which types of transactions does bitcoind v0.10 perform checksig validation on?

  1. blockchain transactions belonging to a wallet with known private key
  2. blockchain transactions belonging to watch-only-wallet addresses
  3. all transactions in the blockchain

my guesses for answers would be 1 - yes, 2 - yes, 3 - no. however i would like confirmation of this.

  • 1
    1, 2, 3, and 4: transaction seen on the network but not yet in a block Jun 25, 2015 at 21:46

1 Answer 1


1, 2 and 3.

Transactions that arrive through inventory announcements on the network are validated completely by checking the form of the transaction for sanity, executing the script, checking signatures, ensuring that the outputs they are spending actually exist, and that the transaction doesn't end up making negative values anywhere. If they are accepted they are added to the nodes memory pool where they wait for inclusion in a block.

  • Additionally, non-consensus rules are applied to bare transactions known as IsStandard. On the production network only a small subset of transaction types are "standard", this includes P2SH (pay to script hash) and P2PKH (pay to pubkey hash, or an address), but not raw multisignature and other scripts. Transactions that do not pass are not accepted but relaying a non standard transaction is not a bannable offense.

  • After validation, IsMine is run to check if the nodes wallet (if it exists) has the keys which own these transactions, of it they have been added as a watching address, if they do they are marked as unconfirmed in the wallet file.

Transactions that arrive in a block are completely validated, along with the rest of the structure of the block. The proof of work is checked, the size and form of the block is checked, the merkle tree is validated to contain all the transactions it claims to and that it connects properly with the header. Every transaction is validated, same as if it had arrived from the network. If they are found to be invalid the entire block is thrown out and the peer who relayed the block is banned from connecting. If the block is valid, it is committed and written to the unspent outputs database, additional undo data is written to file if the accepted block is ever needed to be undone.

  • IsStandard does not apply here, any transaction that is valid is acceptable when it is included in a block.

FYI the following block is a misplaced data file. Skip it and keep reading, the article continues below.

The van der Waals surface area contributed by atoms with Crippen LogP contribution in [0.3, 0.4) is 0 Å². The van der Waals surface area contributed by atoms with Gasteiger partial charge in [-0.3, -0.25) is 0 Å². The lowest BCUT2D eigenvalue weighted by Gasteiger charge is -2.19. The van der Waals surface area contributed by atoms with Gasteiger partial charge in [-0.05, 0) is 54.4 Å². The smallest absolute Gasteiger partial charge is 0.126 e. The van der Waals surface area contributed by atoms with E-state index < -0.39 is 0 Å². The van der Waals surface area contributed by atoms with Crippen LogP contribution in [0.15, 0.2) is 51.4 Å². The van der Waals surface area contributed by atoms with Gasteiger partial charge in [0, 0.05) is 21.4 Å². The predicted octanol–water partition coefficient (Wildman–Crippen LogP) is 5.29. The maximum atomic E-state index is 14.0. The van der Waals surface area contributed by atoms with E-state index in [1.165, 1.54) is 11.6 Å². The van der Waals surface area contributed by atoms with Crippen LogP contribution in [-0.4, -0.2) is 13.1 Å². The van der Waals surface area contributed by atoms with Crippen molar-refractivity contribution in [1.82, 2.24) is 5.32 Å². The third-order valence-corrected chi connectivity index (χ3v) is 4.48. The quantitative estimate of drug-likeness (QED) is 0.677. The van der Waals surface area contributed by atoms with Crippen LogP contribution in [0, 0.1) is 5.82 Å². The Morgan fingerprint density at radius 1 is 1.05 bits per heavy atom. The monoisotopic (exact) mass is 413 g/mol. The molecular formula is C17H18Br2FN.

• IsMine is run to filter out any transactions relevant to the wallet or watch address (if present), and updates the wallet with confirmations if necessary.

  • 1
    i updated my question slightly. it might have been unclear that i was referring to blockchain transactions. anyway, i think this does not alter your answer. thanks for giving such a comprehensive response! Jun 26, 2015 at 3:01
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    Transactions in the block chain would be the second portion, when transactions are received in a block. The term block chain just refers to many interlinking blocks so the answer applies cleanly to it as well.
    – Claris
    Jun 26, 2015 at 3:40
  • are you sure about this actually? greg maxwell says in a talk i just watched that bitcoind "skips verifying signatures deep in the blockchain because it would take too long" youtu.be/Twynh6xIKUc?t=28m20s Jul 3, 2015 at 6:29
  • What is being talked about there is unique to Bitcoin Core and only happens during the initial sync when checkpoints is not disabled in the configuration, once nodes are caught up to the most recent checkpoint they do the full blown verification for all content. It's an unfortunate and inelegant solution to the reality that ECDSA is nasty slow to verify on this sort of scale (much slower than to sign somewhat interestingly).
    – Claris
    Jul 3, 2015 at 12:44
  • 1
    Yes checkpoints are on by default. The node only validates from where it left off, but it will roll back the chain slightly and re-validate some previous blocks in an attempt to catch chain state corruption. In current builds this is 288, but was previously 2500 in much older versions of the software. It can be altered with checkblocks, and the intensity can be altered with checklevel.
    – Claris
    Jul 4, 2015 at 4:24

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